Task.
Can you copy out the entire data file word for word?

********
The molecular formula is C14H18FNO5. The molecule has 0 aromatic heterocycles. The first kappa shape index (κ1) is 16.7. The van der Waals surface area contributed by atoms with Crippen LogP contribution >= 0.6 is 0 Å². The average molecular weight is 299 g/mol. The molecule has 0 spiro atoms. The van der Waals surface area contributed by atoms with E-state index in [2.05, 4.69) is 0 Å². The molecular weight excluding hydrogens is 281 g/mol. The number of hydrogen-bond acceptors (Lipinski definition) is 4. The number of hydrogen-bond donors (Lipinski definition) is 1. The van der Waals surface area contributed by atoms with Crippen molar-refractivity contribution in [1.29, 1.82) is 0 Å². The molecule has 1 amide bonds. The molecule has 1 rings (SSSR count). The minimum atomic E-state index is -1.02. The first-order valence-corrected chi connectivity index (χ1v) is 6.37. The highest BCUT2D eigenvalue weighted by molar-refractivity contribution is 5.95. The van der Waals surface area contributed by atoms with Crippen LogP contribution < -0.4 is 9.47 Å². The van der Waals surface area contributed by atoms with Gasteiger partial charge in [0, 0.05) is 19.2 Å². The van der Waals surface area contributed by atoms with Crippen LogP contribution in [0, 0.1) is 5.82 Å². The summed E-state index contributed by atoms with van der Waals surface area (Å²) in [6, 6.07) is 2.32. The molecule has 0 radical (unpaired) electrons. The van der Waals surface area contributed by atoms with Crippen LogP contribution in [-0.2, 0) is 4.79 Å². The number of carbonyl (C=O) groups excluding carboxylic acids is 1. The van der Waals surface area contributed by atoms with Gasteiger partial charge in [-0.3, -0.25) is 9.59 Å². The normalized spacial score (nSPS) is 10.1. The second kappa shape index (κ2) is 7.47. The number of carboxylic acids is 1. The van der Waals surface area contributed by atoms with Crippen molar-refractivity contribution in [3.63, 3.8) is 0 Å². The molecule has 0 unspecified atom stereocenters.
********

The molecular formula is C14H18FNO5. The molecule has 0 aromatic heterocycles. The first kappa shape index (κ1) is 16.7. The van der Waals surface area contributed by atoms with Crippen LogP contribution >= 0.6 is 0 Å². The average molecular weight is 299 g/mol. The molecule has 0 spiro atoms. The van der Waals surface area contributed by atoms with E-state index in [2.05, 4.69) is 0 Å². The molecular weight excluding hydrogens is 281 g/mol. The number of hydrogen-bond acceptors (Lipinski definition) is 4. The number of hydrogen-bond donors (Lipinski definition) is 1. The van der Waals surface area contributed by atoms with Crippen molar-refractivity contribution in [1.29, 1.82) is 0 Å². The molecule has 1 amide bonds. The molecule has 1 rings (SSSR count). The minimum atomic E-state index is -1.02. The first-order valence-corrected chi connectivity index (χ1v) is 6.37. The highest BCUT2D eigenvalue weighted by molar-refractivity contribution is 5.95. The van der Waals surface area contributed by atoms with Crippen LogP contribution < -0.4 is 9.47 Å². The van der Waals surface area contributed by atoms with Gasteiger partial charge in [0, 0.05) is 19.2 Å². The van der Waals surface area contributed by atoms with Crippen LogP contribution in [0, 0.1) is 5.82 Å². The summed E-state index contributed by atoms with van der Waals surface area (Å²) in [6, 6.07) is 2.32. The molecule has 0 radical (unpaired) electrons. The van der Waals surface area contributed by atoms with Crippen LogP contribution in [-0.2, 0) is 4.79 Å². The number of carbonyl (C=O) groups excluding carboxylic acids is 1. The van der Waals surface area contributed by atoms with Gasteiger partial charge in [-0.3, -0.25) is 9.59 Å². The normalized spacial score (nSPS) is 10.1. The second kappa shape index (κ2) is 7.47. The number of carboxylic acids is 1. The van der Waals surface area contributed by atoms with Crippen molar-refractivity contribution in [3.63, 3.8) is 0 Å². The molecule has 0 unspecified atom stereocenters.